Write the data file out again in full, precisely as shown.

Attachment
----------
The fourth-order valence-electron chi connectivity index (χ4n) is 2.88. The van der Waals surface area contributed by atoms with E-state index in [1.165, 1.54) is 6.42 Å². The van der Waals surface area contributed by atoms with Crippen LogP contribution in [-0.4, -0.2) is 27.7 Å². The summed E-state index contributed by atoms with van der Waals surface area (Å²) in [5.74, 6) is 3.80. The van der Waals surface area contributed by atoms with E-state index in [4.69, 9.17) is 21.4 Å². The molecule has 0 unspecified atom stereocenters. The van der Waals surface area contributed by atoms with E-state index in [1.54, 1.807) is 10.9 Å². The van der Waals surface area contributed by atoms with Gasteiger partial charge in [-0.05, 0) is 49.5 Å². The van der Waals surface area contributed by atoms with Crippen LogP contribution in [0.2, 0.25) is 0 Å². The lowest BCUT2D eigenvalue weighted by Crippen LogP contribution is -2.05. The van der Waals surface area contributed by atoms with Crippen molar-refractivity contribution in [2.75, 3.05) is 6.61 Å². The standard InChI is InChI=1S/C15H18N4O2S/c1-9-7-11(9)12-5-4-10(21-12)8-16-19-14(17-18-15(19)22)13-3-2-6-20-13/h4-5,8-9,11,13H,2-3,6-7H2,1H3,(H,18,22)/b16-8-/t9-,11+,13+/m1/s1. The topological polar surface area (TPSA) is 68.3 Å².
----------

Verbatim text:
The fourth-order valence-electron chi connectivity index (χ4n) is 2.88. The van der Waals surface area contributed by atoms with E-state index in [1.165, 1.54) is 6.42 Å². The van der Waals surface area contributed by atoms with Crippen LogP contribution in [-0.4, -0.2) is 27.7 Å². The summed E-state index contributed by atoms with van der Waals surface area (Å²) in [5.74, 6) is 3.80. The van der Waals surface area contributed by atoms with E-state index in [4.69, 9.17) is 21.4 Å². The molecule has 0 unspecified atom stereocenters. The van der Waals surface area contributed by atoms with E-state index in [1.54, 1.807) is 10.9 Å². The van der Waals surface area contributed by atoms with Gasteiger partial charge in [-0.05, 0) is 49.5 Å². The van der Waals surface area contributed by atoms with Crippen LogP contribution in [0.2, 0.25) is 0 Å². The lowest BCUT2D eigenvalue weighted by Crippen LogP contribution is -2.05. The van der Waals surface area contributed by atoms with Crippen molar-refractivity contribution in [2.75, 3.05) is 6.61 Å². The standard InChI is InChI=1S/C15H18N4O2S/c1-9-7-11(9)12-5-4-10(21-12)8-16-19-14(17-18-15(19)22)13-3-2-6-20-13/h4-5,8-9,11,13H,2-3,6-7H2,1H3,(H,18,22)/b16-8-/t9-,11+,13+/m1/s1. The topological polar surface area (TPSA) is 68.3 Å².